Since childhood, Gordon Sayre has been a car fanatic, a devotion that later in life has manifested itself as a rusty 1962 Volvo V1800 occupying his garage.
“It requires a lot of expertise and tools to restore these cars, and I don’t have the time,” he said, adding wistfully, “maybe some day.”
With the rise of Critical Mass and other bicycle movements, cars are now regularly vilified for their association with greenhouse gases and global warming, and car lovers are finding the objects of their affection increasingly under assault.
That’s in part why Sayre, a professor of English, created a class on car culture, which he’ll teach for the first time this fall. He was awarded a Coleman-Guitteau Teaching Professorship through the Oregon Humanities Center, which he will use to fund the development and instruction of the class.
Sayre’s previous research has focused on eco-criticism and depictions of American Indians in literature, and while this new direction has some direct lineage to his earlier work, he admits the class was also inspired by a desire to combine work with pleasure.
Though critics of car aficionados might accuse them of brainless consumerism and fetishizing a mass-produced product, Sayre believes Americans’ relationships with their cars can be far more complex.
“We need to understand why we love cars and then we can channel that into something healthier,” he said
At the beginning of the class, students will study readings from a collection of sociologists, geographers and critical theorists who examine how America’s devotion to the car has reshaped its cities and the lives of those who drive them. Sayre also plans to use a provocative thought experiment from an anthropologist, which imagines an alien being’s first observation of life on Earth.
“The alien notes that the planet is inhabited by strange creatures called cars, which are fed, serviced and attended to by slaves that create vast open spaces for cars to get around,” he said. “The point of the exercise is to recognize that our lives are so based around cars, we rarely question it.”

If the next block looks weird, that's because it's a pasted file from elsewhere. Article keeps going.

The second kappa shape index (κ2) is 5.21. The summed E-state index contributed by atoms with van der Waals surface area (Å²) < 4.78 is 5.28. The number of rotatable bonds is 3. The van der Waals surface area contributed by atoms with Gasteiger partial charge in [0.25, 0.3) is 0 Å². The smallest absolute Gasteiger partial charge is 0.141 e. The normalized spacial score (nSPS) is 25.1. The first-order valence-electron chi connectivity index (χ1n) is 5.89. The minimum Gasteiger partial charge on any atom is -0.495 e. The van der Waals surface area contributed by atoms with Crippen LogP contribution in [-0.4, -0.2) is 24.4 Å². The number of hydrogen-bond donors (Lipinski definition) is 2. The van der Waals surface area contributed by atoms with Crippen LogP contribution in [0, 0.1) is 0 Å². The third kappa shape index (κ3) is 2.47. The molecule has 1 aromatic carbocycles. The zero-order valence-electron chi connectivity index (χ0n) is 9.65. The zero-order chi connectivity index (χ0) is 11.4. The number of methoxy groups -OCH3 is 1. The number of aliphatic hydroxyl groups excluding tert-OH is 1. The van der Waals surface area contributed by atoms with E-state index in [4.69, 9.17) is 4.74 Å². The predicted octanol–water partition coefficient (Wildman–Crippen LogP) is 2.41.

Students will then study the history of the automobile in America, and the last third of the class will send them out to conduct fieldwork within car-focused subcultures—from hot rod racers to Volkswagen van enthusiasts to even the homemade hippie buses often seen trundling through Eugene.
“There are really different approaches among the collectors, restorers and modifiers; they all have their little niches,” he said.
At some car shows, the emphasis might focus on restoration, recreating the car with a historically accurate attention to detail—from the paint job to the upholstery. But at other shows, the competition might hinge on souping up vintage cars with modern engines and big racing wheels.
“It’ll be interesting to see what the students find in the field, because there are so many rules in these subcultures and sometimes they’re really rigid,” he said. “So why is that? Who decides what’s good and what’s bad?”
Through their investigations, the students will have to decide for themselves whether car culture represents an artistic and creative phenomenon or is simply a symptom of conspicuous consumerism.
“There are some researchers who compare some of this work to a modern art form, as if Jackson Pollack had chosen cars as his canvas,” Sayre said. “A Marxist would say the commodity has taken control of these people, but, for many of them, the car is a way to express themselves.”
— Marc Dadigan